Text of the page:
February 14, 2012 § 3 Comments
I’m a judgmental person. I like to think myself as “discerning” rather than “judgmental,” but let’s just call it like it is.
I try, however, to keep my criticism to myself (and close friends) — with the blatant exception of this blog. I can certainly be a bitch, but ripping someone a new bodily orifice because she admits to liking Mumford and Sons is just unnecessary.
Plus, maybe it’s my intense love for media so bad it’s good, or so overblown it’s great, but I don’t want other people to feel as if I’m looking down on them for watching The Vampire Diaries. Perhaps the base impulse here is my desire not to have others look down on me for watching Pretty Little Liars. Or Gossip Girl. Or Beauty and the Geek (man, I wish that show still existed). I have so many guilty pleasures I’ve just started calling them pleasures.
But I have known quite a few people over the course of my life that are unapologetic elitists. Or “pricks,” to use the common parlance. This is one of my least favorite personality traits, so naturally, I keep trying to date guys who possess it.
But really, I hate people who are dickish about what other people like. If the woman who works two cubicles down from you loves Taylor Swift, unless she plays “Love Story” on repeat without headphones, shut your damn mouth.
All that said, while you are free to like and dislike whatever you want (you are quite probably wrong, but that’s your prerogative), I do think it is fair to judge you based on what you know about and do not know about. If you think Camus is a perfume, I will think less of you.
Thus, below you will find a list of knowledge gaps, behavioral tendencies, and character traits that mean I will not trust you.
I will not trust you if
1. …you cannot quote Mean Girls. I don’t expect everyone to have memorized all ten seasons of Friends like I have (except for my best friend K, I do expect this of her. Luckily, she doesn’t disappoint), but Mean Girls is one of the movies of my generation (I will give you a pass on this point if we have a significant age gap). If you don’t know what I mean when I say that “My father, the inventer of toaster strudel” would not approve of something, our senses of humor are not going to align.
2. …you don’t know who Paul McCartney is. During this Sunday’s Grammys, featuring an appearance by the man himself, the twittersphere blew up with this mess:
I can forgive the people who haven’t heard of Bon Iver — although that ignorance demonstrates that we probably can’t be close friends, and we can definitely never date — even if they (well, Justin Vernon, so “he”) won their “Best New Artist” Grammy in 2012 when their first album came out in 2008. But Paul McCartney?! Paul McCartney!! Please God, tell me you know who the Beatles are.
I hate when older people say that the younger generation is taking the world straight to hell, but come on, is this a generation that have not only never heard the Beatles, they’ve never heard of the Beatles. Hello, Hades, I hear you have good pomegranates here…
3. …you do not like Adele. It’s fine to be sick of her songs getting overplayed on the radio — especially “Someone Like You,” which is an incredibly emotional and touching song and which I don’t want to hear after some Bruno Mars shit while I’m shopping for groceries. If you genuinely think that Adele is not a good singer or a good songwriter, even if her style is not necessarily for you, you have the musical IQ of Paris Hilton (remember “The Stars Are Blind”?) and are the emotional equivalent of fossilized dinosaur dung.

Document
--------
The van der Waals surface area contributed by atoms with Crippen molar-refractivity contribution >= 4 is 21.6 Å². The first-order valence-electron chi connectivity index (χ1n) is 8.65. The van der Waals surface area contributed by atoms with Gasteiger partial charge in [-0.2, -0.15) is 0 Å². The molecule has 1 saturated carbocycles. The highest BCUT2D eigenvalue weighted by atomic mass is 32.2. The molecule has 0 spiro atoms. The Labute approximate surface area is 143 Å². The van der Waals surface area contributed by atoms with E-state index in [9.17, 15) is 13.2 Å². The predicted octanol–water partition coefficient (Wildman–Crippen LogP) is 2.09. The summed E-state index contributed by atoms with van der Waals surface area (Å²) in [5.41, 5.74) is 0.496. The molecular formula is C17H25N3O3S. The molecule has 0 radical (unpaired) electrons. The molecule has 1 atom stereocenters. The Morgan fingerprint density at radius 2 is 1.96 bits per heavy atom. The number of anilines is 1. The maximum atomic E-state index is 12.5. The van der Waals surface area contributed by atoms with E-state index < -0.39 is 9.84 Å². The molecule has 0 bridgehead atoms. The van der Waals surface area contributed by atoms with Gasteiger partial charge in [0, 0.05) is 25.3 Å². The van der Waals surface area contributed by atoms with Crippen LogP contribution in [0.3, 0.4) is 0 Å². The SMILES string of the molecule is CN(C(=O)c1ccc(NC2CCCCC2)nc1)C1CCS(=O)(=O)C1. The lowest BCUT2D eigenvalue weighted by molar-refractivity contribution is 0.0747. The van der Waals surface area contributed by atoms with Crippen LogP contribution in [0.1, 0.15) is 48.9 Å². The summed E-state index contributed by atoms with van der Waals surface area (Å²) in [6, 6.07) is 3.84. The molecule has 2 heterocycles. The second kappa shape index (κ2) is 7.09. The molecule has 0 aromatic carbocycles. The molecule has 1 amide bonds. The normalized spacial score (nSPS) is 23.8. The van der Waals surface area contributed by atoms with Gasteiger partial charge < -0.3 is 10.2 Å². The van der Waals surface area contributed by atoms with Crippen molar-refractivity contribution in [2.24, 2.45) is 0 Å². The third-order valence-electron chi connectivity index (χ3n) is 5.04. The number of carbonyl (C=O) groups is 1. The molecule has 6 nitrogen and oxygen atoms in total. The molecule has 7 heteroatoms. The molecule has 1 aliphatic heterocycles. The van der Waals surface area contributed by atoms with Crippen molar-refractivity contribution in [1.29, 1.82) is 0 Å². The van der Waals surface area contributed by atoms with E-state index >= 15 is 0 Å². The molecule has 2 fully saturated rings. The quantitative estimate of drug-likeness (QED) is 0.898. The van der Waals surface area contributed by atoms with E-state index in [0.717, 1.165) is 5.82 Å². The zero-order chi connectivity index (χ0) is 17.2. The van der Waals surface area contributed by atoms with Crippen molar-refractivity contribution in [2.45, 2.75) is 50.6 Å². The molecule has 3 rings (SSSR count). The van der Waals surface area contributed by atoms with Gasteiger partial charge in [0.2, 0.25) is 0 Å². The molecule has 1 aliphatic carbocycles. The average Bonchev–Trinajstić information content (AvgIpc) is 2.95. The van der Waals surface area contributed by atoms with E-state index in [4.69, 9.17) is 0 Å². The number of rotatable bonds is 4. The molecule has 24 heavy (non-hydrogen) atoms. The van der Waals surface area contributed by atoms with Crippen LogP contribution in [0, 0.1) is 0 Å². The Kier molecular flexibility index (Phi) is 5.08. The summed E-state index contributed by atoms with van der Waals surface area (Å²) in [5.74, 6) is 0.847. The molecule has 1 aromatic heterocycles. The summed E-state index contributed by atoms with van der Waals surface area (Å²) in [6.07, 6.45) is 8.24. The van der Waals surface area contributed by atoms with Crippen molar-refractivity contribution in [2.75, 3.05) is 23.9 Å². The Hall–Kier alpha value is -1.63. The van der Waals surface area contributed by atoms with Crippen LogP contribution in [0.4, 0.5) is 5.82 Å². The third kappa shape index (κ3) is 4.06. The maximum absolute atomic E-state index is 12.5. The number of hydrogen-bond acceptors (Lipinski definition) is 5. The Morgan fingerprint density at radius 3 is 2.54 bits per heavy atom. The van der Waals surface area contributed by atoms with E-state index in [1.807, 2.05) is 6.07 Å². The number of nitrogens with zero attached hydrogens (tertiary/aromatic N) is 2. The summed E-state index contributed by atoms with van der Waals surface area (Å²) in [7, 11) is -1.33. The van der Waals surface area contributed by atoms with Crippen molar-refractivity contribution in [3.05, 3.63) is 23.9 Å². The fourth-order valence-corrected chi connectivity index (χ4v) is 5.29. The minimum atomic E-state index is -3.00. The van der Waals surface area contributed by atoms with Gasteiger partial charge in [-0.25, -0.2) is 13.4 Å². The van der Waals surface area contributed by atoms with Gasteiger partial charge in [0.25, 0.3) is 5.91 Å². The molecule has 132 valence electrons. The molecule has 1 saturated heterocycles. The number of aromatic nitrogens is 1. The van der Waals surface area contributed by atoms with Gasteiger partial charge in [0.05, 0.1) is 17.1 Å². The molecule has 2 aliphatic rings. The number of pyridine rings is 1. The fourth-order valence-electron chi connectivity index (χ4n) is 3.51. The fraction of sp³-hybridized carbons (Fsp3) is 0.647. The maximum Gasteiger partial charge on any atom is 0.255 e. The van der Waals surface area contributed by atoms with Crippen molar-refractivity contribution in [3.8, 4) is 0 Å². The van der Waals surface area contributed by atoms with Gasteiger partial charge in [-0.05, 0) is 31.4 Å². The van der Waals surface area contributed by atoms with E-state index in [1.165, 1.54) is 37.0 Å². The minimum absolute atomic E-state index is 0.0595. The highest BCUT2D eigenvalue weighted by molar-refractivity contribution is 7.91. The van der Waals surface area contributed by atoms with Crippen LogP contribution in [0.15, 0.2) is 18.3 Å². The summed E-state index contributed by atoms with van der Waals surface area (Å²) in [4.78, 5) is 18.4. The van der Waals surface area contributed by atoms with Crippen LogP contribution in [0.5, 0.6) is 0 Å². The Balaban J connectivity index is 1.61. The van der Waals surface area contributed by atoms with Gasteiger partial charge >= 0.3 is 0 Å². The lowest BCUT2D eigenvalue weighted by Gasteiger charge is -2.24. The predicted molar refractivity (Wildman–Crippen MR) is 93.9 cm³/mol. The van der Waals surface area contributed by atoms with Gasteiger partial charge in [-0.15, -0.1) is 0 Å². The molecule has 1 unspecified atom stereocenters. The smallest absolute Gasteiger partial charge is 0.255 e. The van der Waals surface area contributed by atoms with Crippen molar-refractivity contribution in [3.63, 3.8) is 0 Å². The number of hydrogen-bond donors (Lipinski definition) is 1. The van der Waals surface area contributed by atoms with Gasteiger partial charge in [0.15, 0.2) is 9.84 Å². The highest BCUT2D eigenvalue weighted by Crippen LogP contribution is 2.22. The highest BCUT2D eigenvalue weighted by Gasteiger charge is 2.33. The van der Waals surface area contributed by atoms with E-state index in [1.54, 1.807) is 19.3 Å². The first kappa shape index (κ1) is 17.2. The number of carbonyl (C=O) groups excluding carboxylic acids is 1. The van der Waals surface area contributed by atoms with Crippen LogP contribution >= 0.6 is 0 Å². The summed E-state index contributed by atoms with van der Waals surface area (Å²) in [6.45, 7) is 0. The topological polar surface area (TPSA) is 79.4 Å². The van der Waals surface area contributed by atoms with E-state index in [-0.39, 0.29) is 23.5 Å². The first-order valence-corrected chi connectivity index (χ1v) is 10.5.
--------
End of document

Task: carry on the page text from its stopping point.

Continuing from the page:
4. …you do not like/watch television. My perverse fascination with The Bachelor aside, I truly think that television is an unfairly maligned and undervalued art form. The structure of multiple episodes produced over a long period of time allows TV shows to develop characters in a manner that other more limited media, such as film and even (non-series) novels, simply cannot approximate. This is not to say that television is a superior art form to film, but it can achieve things film cannot, and vice versa.
There’s a reason I sobbed wildly during the season 5 finale of Bones when Booth and Brennan finally express their love for each other and then not only do not get together, but depart for different parts of the globe for the next year. I care deeply about these two as human beings, and while I know that they are fictional characters that do not “exist” in our traditional understanding of the term, I do think that fictional characters engage us emotionally in important and useful ways, and as someone who loves stories, all forms of stories, I love a medium that allows narratives of human lives to be explored and examined over such a protracted period of time.
Plus, no one who’s ever seen Battlestar Galactica can say that television is an inferior art form. That show is like a philosophical treatise. With bonus Tamoh Penikett.
I have friends who would like to spend all of their time climbing trees and growing organic food, and who are genuinely not interested in TV, but these people similarly are not interested in/do not like/do not know anything about film. The other day I was talking to a friend about a poem I wrote that features Ryan Gosling’s dog, and she said, “Is that an actor?” She wasn’t putting me on — this is simply someone for whom electronic media, including television and film, are not even peripheral to her life.
However, 9 times out of 9.78, if you are the kind of person to say, “What is this ’30 Rock’ of which you speak? I don’t watch television,” you’re probably an elitist asshole.